The battle for Korean map data heats up as Korean companies Naver and Kakao dramatically increase the free limits for access to their mapping APIs. The move seems directly related to Google's recent request to the Korean government for map data. The Korean government has specifically dedicated significant resources to the spatial information industry. Through the Ministry of Land, Infrastructure and Transport; it dedicated hundreds of millions of dollars to develop the spatial information projects. Accordingly, don't expect the government to take Google's request lightly.
Google made its request to the government in June of this year. On October 11th, Naver increased its map API limit to 200,000, compared to the previous limit of 5,000. Later, on October 26th, Kakao increased its free map API limit to 300,000 (previously 75,000) for corporations and 200,000 (previously 50,000) for individuals. Contrast these new limits to Google's free limit of 25,000. After users hit 25,000 views, Google charges 50 cents per 1,000 views.
In addition to increased limits, both Naver and Kakao have enhanced the features available through their respective map services. For instance, Kakao now includes map rotation and 3D sky views. Naver, on the other hand, added panoramic view to its map service. Naver and Kakao have the benefit of significant in-country resources. Both Naver and Kakao started with other products and services (e.g. social networks, ecommerce, etc.) that have become very popular within Korea. The companies have built map ecosystems by tracking users and their movement. In contrast, to build its map ecosystem, Google requested map data at a scale of 1:5,000 from the Korean government.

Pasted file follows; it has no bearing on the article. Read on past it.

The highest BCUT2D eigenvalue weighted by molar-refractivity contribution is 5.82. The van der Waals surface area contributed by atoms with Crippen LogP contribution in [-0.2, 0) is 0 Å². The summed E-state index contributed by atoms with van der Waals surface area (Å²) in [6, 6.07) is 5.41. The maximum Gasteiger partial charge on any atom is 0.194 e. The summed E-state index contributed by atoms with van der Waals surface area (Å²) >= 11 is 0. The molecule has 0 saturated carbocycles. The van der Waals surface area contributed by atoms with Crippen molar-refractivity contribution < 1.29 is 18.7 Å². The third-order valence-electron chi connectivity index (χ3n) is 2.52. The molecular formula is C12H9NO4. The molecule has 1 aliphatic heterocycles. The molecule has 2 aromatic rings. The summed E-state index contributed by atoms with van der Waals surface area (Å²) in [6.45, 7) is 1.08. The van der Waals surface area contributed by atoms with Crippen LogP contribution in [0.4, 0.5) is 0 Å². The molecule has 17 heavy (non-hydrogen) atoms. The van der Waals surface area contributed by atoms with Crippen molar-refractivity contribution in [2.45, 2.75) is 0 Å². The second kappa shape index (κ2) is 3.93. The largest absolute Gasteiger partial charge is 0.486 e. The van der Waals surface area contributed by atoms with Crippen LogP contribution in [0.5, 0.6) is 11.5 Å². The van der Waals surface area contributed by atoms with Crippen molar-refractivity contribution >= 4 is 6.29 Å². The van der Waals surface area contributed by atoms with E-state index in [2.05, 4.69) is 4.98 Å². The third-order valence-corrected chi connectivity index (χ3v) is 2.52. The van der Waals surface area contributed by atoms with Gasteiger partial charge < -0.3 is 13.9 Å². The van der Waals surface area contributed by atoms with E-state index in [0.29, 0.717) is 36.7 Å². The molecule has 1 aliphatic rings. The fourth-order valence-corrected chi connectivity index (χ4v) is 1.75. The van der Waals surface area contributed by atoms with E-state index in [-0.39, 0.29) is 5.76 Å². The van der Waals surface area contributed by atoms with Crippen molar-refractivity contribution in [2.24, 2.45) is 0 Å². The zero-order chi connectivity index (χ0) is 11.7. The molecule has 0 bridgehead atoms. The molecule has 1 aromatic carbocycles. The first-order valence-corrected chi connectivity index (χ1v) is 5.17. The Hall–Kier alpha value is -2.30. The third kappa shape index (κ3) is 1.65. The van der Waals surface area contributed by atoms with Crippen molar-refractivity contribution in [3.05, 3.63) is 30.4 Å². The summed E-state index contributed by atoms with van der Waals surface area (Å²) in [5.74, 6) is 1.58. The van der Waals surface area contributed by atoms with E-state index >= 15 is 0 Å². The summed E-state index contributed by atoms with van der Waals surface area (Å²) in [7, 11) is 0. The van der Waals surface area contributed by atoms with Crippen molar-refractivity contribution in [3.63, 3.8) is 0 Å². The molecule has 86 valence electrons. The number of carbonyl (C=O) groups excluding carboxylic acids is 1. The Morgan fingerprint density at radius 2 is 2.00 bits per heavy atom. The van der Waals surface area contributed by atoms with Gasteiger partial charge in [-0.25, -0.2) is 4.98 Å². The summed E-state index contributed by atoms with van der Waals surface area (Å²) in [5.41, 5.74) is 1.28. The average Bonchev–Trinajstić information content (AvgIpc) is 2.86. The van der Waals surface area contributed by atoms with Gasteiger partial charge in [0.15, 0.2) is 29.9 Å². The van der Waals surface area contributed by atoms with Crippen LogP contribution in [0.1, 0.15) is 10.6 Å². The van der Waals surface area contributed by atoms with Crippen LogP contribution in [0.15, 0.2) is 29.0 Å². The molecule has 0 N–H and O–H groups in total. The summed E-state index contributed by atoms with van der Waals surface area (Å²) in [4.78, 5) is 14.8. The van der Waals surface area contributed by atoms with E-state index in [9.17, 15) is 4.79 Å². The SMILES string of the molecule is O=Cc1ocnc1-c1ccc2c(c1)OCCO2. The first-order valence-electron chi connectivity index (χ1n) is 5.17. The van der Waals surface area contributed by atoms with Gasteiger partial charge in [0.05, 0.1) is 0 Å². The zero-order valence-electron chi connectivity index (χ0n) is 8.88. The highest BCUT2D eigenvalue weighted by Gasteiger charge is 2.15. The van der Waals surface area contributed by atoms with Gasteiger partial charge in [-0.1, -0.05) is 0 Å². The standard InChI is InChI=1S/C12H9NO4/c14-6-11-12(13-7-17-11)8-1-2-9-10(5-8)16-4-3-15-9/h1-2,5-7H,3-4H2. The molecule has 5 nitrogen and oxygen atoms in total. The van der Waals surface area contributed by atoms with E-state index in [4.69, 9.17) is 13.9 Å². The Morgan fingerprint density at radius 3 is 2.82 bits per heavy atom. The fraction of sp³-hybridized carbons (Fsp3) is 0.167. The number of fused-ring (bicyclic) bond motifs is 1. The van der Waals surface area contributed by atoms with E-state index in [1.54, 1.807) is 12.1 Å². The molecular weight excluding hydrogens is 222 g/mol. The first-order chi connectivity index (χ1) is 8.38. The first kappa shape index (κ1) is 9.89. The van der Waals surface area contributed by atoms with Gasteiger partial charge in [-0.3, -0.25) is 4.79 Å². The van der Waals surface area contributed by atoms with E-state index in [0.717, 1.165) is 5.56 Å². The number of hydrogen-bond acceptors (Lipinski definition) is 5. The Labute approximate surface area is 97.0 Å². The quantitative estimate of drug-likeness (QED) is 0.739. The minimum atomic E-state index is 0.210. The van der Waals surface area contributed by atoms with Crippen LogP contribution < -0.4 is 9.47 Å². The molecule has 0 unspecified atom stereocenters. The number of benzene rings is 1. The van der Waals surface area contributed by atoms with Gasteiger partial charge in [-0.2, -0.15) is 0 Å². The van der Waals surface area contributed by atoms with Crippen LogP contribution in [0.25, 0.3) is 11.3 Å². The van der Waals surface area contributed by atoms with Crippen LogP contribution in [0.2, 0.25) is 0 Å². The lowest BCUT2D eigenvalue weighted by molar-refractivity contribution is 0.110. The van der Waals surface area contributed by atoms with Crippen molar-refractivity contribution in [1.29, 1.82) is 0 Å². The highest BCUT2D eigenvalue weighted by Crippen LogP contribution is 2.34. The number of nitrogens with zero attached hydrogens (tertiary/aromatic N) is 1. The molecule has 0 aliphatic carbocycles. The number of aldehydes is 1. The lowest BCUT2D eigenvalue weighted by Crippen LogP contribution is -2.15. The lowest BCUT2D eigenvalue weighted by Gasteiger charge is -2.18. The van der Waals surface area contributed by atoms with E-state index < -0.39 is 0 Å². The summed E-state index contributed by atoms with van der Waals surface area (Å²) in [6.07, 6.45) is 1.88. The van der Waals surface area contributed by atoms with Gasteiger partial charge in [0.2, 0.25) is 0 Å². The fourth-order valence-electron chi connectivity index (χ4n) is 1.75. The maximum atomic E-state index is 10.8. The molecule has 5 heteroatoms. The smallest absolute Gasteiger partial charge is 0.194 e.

The Korean government is expected to announce its response to Google's request on November 23rd. Many expect the struggle between the international juggernaut (Google) and the Korean-born tech companies (Naver, Kakao, etc.) to continue for as long as Google attempts to stake its place within the Korea mapping space. To provide color on how controversial the issue is within Korea, consider a recent comment from the Korea Association of Spatial Information: "Map data are a container of all technologies needed for the fourth industrial revolution. As all big data are included in maps, competition will begin on a full scale soon."